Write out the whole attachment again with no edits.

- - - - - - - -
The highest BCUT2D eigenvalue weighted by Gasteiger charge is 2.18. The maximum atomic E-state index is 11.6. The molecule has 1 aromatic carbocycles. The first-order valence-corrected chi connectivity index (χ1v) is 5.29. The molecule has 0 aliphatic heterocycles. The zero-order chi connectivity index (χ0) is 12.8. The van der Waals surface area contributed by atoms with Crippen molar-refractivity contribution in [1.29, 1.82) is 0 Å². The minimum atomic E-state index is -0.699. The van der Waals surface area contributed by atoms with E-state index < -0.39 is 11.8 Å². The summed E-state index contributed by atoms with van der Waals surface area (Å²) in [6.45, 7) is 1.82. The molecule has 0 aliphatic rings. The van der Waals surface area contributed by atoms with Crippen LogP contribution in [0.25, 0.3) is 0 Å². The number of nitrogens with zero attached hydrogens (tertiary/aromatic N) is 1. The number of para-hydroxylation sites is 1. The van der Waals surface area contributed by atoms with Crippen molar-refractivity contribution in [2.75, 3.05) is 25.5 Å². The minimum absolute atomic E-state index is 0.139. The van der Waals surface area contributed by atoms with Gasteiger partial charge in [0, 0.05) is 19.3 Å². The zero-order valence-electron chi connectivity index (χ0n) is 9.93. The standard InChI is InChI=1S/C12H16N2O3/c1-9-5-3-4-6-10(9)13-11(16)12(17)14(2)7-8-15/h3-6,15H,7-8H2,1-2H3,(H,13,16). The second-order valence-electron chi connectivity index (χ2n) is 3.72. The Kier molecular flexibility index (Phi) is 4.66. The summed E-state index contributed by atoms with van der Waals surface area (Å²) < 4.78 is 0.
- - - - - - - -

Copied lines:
The highest BCUT2D eigenvalue weighted by Gasteiger charge is 2.18. The maximum atomic E-state index is 11.6. The molecule has 1 aromatic carbocycles. The first-order valence-corrected chi connectivity index (χ1v) is 5.29. The molecule has 0 aliphatic heterocycles. The zero-order chi connectivity index (χ0) is 12.8. The van der Waals surface area contributed by atoms with Crippen molar-refractivity contribution in [1.29, 1.82) is 0 Å². The minimum atomic E-state index is -0.699. The van der Waals surface area contributed by atoms with E-state index < -0.39 is 11.8 Å². The summed E-state index contributed by atoms with van der Waals surface area (Å²) in [6.45, 7) is 1.82. The molecule has 0 aliphatic rings. The van der Waals surface area contributed by atoms with Crippen LogP contribution in [0.25, 0.3) is 0 Å². The number of nitrogens with zero attached hydrogens (tertiary/aromatic N) is 1. The number of para-hydroxylation sites is 1. The van der Waals surface area contributed by atoms with Crippen molar-refractivity contribution in [2.75, 3.05) is 25.5 Å². The minimum absolute atomic E-state index is 0.139. The van der Waals surface area contributed by atoms with Gasteiger partial charge in [0, 0.05) is 19.3 Å². The zero-order valence-electron chi connectivity index (χ0n) is 9.93. The standard InChI is InChI=1S/C12H16N2O3/c1-9-5-3-4-6-10(9)13-11(16)12(17)14(2)7-8-15/h3-6,15H,7-8H2,1-2H3,(H,13,16). The second-order valence-electron chi connectivity index (χ2n) is 3.72. The Kier molecular flexibility index (Phi) is 4.66. The summed E-state index contributed by atoms with van der Waals surface area (Å²) < 4.78 is 0.